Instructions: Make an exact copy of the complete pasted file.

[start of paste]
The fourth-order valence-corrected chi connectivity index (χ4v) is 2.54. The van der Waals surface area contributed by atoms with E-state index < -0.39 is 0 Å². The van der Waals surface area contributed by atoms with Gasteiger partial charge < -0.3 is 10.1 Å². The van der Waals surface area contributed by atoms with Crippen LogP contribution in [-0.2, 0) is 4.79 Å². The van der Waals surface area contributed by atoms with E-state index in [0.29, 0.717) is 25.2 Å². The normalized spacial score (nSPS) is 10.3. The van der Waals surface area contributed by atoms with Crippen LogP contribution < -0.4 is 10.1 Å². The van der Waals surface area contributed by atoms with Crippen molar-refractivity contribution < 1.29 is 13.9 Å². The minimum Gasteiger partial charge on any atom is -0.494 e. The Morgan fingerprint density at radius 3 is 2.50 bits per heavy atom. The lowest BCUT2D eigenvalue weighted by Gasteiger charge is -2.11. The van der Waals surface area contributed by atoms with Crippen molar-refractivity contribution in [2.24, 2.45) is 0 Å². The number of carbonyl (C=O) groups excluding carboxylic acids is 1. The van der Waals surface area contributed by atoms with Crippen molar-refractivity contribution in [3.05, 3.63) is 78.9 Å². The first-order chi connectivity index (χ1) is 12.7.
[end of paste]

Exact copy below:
The fourth-order valence-corrected chi connectivity index (χ4v) is 2.54. The van der Waals surface area contributed by atoms with E-state index < -0.39 is 0 Å². The van der Waals surface area contributed by atoms with Gasteiger partial charge < -0.3 is 10.1 Å². The van der Waals surface area contributed by atoms with Crippen LogP contribution in [-0.2, 0) is 4.79 Å². The van der Waals surface area contributed by atoms with E-state index in [0.29, 0.717) is 25.2 Å². The normalized spacial score (nSPS) is 10.3. The van der Waals surface area contributed by atoms with Crippen LogP contribution < -0.4 is 10.1 Å². The van der Waals surface area contributed by atoms with Crippen molar-refractivity contribution < 1.29 is 13.9 Å². The minimum Gasteiger partial charge on any atom is -0.494 e. The Morgan fingerprint density at radius 3 is 2.50 bits per heavy atom. The lowest BCUT2D eigenvalue weighted by Gasteiger charge is -2.11. The van der Waals surface area contributed by atoms with Crippen molar-refractivity contribution in [2.24, 2.45) is 0 Å². The number of carbonyl (C=O) groups excluding carboxylic acids is 1. The van der Waals surface area contributed by atoms with Crippen molar-refractivity contribution in [3.05, 3.63) is 78.9 Å². The first-order chi connectivity index (χ1) is 12.7.